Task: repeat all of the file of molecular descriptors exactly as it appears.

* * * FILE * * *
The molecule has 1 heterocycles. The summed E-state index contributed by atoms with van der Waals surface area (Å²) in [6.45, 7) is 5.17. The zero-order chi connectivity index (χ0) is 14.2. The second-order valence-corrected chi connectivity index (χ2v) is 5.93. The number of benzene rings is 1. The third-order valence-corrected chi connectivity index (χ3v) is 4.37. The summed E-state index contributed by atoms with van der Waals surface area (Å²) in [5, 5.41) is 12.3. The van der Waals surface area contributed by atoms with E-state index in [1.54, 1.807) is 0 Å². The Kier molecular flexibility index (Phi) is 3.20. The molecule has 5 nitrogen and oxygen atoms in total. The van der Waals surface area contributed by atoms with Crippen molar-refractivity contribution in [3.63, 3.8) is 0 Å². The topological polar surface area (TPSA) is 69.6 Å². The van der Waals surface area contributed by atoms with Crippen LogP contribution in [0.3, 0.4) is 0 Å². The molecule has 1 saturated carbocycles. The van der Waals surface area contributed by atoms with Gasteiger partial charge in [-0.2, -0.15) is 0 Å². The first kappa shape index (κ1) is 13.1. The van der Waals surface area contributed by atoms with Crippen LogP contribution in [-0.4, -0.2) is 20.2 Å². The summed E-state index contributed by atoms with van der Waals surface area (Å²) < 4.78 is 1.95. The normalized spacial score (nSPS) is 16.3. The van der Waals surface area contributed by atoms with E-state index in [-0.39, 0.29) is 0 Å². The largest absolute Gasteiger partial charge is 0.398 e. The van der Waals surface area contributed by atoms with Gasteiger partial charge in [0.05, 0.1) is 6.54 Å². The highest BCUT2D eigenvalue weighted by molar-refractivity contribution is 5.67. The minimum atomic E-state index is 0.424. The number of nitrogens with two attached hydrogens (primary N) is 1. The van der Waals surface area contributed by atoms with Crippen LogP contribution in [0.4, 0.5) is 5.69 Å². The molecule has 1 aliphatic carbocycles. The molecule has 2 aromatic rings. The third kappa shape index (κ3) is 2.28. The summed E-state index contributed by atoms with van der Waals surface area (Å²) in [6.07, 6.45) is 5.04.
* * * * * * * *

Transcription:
The molecule has 1 heterocycles. The summed E-state index contributed by atoms with van der Waals surface area (Å²) in [6.45, 7) is 5.17. The zero-order chi connectivity index (χ0) is 14.2. The second-order valence-corrected chi connectivity index (χ2v) is 5.93. The number of benzene rings is 1. The third-order valence-corrected chi connectivity index (χ3v) is 4.37. The summed E-state index contributed by atoms with van der Waals surface area (Å²) in [5, 5.41) is 12.3. The van der Waals surface area contributed by atoms with E-state index in [1.54, 1.807) is 0 Å². The Kier molecular flexibility index (Phi) is 3.20. The molecule has 5 nitrogen and oxygen atoms in total. The van der Waals surface area contributed by atoms with Crippen molar-refractivity contribution in [3.63, 3.8) is 0 Å². The topological polar surface area (TPSA) is 69.6 Å². The van der Waals surface area contributed by atoms with Crippen LogP contribution in [0.3, 0.4) is 0 Å². The molecule has 1 saturated carbocycles. The van der Waals surface area contributed by atoms with Gasteiger partial charge in [-0.2, -0.15) is 0 Å². The first kappa shape index (κ1) is 13.1. The van der Waals surface area contributed by atoms with Crippen LogP contribution in [-0.4, -0.2) is 20.2 Å². The summed E-state index contributed by atoms with van der Waals surface area (Å²) < 4.78 is 1.95. The normalized spacial score (nSPS) is 16.3. The van der Waals surface area contributed by atoms with E-state index in [-0.39, 0.29) is 0 Å². The largest absolute Gasteiger partial charge is 0.398 e. The van der Waals surface area contributed by atoms with Gasteiger partial charge in [0.05, 0.1) is 6.54 Å². The highest BCUT2D eigenvalue weighted by molar-refractivity contribution is 5.67. The minimum atomic E-state index is 0.424. The number of nitrogens with two attached hydrogens (primary N) is 1. The van der Waals surface area contributed by atoms with Crippen LogP contribution in [0.4, 0.5) is 5.69 Å². The molecule has 1 aliphatic carbocycles. The molecule has 2 aromatic rings. The third kappa shape index (κ3) is 2.28. The summed E-state index contributed by atoms with van der Waals surface area (Å²) in [6.07, 6.45) is 5.04.